The problem with the debates is this: They are stupid. And pointless. And not debates. They are joint press conferences, and uninformative ones at that. The candidates easily sidestep saying anything that means anything and instead stick to the fricking talking points that dominate current American politics. This goes for all debates involving candidates from either party or both together.

The format is such that, even when a candidate slips up and says something that might give a glimmer of what they actually think, the other candidates and the moderators are so focused on their scripts that they can't do anything to explore the implications of the slip up. For example, in the second debate between Mr Bush and Mr Kerry in the last general election, the town hall-style one, Mr Bush was asked what Supreme Court decisions he thought had been decided correctly. Well, this question fell clearly outside what he had rehearsed, and, since he knows nothing of history or law, he was left grasping for the name of a case. The one he came up with was Dred Scott.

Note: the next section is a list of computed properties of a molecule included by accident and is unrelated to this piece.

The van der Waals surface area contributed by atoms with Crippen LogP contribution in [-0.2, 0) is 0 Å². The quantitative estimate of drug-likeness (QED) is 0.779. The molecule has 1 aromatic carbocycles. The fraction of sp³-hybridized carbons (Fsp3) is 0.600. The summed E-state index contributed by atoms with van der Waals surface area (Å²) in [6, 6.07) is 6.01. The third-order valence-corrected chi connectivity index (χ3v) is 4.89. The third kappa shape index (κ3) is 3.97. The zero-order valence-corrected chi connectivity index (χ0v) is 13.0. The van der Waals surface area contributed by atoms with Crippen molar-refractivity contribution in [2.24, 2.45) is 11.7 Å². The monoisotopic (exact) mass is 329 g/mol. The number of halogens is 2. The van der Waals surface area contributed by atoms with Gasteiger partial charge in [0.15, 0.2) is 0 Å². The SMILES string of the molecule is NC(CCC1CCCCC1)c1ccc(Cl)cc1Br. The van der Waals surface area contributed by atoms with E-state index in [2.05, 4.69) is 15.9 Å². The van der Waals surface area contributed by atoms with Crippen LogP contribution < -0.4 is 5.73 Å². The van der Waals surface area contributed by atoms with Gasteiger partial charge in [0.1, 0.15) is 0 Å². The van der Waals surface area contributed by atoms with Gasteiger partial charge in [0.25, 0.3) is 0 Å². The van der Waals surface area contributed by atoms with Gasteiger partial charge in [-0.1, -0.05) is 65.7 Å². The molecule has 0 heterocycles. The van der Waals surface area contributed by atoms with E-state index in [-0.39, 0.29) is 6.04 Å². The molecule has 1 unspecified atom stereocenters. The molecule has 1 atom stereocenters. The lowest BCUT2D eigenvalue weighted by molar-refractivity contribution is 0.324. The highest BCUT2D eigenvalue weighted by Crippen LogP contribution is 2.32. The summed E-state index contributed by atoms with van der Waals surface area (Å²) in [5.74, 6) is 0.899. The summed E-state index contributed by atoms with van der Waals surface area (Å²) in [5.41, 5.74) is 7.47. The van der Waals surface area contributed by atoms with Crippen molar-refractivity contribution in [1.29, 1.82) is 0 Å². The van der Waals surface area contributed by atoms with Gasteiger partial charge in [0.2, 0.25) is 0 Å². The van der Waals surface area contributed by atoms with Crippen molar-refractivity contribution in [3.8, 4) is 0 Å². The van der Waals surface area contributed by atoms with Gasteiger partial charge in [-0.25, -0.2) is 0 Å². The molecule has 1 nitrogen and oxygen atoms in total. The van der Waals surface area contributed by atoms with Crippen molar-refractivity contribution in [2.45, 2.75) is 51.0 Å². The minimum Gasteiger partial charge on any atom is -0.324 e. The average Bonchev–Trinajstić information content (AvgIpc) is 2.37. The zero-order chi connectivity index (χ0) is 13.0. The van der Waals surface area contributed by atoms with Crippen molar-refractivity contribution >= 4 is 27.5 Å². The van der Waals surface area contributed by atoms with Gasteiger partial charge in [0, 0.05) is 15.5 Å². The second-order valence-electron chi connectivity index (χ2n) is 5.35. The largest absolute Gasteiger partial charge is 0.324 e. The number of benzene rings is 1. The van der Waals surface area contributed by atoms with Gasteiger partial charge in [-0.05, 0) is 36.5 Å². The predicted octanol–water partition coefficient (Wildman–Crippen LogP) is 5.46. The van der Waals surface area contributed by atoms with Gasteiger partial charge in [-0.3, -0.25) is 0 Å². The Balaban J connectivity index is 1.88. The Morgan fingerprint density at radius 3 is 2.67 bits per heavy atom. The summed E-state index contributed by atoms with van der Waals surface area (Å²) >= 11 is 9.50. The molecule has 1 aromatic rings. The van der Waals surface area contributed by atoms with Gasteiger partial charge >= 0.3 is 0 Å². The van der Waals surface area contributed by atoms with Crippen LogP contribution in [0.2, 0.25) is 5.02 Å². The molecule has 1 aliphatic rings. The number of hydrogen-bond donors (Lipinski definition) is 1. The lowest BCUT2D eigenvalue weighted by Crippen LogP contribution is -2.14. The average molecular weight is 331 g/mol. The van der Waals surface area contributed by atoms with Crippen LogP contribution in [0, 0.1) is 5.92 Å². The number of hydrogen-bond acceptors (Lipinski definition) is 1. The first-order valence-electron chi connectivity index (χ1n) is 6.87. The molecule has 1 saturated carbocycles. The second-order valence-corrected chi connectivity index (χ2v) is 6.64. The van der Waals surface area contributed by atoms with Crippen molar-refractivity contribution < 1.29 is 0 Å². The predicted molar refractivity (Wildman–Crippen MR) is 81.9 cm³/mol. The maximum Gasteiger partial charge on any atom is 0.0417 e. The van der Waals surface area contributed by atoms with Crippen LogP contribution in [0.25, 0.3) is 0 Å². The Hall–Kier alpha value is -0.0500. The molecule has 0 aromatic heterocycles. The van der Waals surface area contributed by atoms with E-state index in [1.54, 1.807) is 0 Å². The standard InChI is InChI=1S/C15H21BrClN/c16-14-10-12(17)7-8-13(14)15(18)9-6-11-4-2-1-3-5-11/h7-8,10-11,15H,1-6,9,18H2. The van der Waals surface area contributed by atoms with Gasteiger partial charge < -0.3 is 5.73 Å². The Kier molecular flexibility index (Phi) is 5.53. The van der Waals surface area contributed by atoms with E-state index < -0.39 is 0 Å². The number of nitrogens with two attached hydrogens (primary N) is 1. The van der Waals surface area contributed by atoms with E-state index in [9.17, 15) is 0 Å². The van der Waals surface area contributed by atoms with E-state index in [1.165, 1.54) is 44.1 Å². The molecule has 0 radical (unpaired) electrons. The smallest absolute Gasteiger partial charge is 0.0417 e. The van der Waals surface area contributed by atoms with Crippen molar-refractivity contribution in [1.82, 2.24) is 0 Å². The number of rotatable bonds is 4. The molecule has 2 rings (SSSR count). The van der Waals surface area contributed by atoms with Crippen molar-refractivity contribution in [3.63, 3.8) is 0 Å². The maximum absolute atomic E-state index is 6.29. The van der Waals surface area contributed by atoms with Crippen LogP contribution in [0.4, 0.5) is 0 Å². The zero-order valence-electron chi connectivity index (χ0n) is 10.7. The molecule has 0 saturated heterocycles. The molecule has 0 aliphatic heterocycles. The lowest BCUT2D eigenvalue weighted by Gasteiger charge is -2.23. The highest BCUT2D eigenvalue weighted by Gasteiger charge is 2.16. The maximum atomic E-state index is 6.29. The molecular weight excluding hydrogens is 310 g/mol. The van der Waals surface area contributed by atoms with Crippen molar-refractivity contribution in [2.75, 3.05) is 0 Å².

Now, for those who have forgotten their junior high school history class, Dred Scott v. Sandford was an important Supreme Court decision that occurred just before the Civil War. Dred Scott was a slave who sued to obtain his freedom based on tenures spent living in free states. The Supreme Court found that black people had no rights to citizenship according to the Constitution and found that Scott was not a man with standing to sue, but a piece of property without it.

This is the decision that Mr Bush thought was well-decided.

The amazing thing to me was that no one called him on it. Kerry, instead of jumping on that like a hamster on a pellet, ignored it. Bob Schieffer ignored it. The papers ignored. Everyone ignored it. Here he was, saying, by extension, that he thought slavery was a good thing and no one said anything. How could they? It wasn't in the script.

What I would rather see is a series of discussions. Match up candidates in a round robin of discussions. Make them sit across a table from one another and make them say things. Instead of asking questions, which can be phrased in prejudicial and misleading ways, offer topics. Iraq. Healthcare. The budget. Trade policy. Cuba. Whatever. Make 'em slug it out.

(Just for the record, true debates do not feature questions being asked of individuals. They start with resolutions, such as "Resolved: The national speed limit should be lowered to 55," not "What would you think of the death penalty if your wife was brutally raped and murdered?" These things aren't really debates.)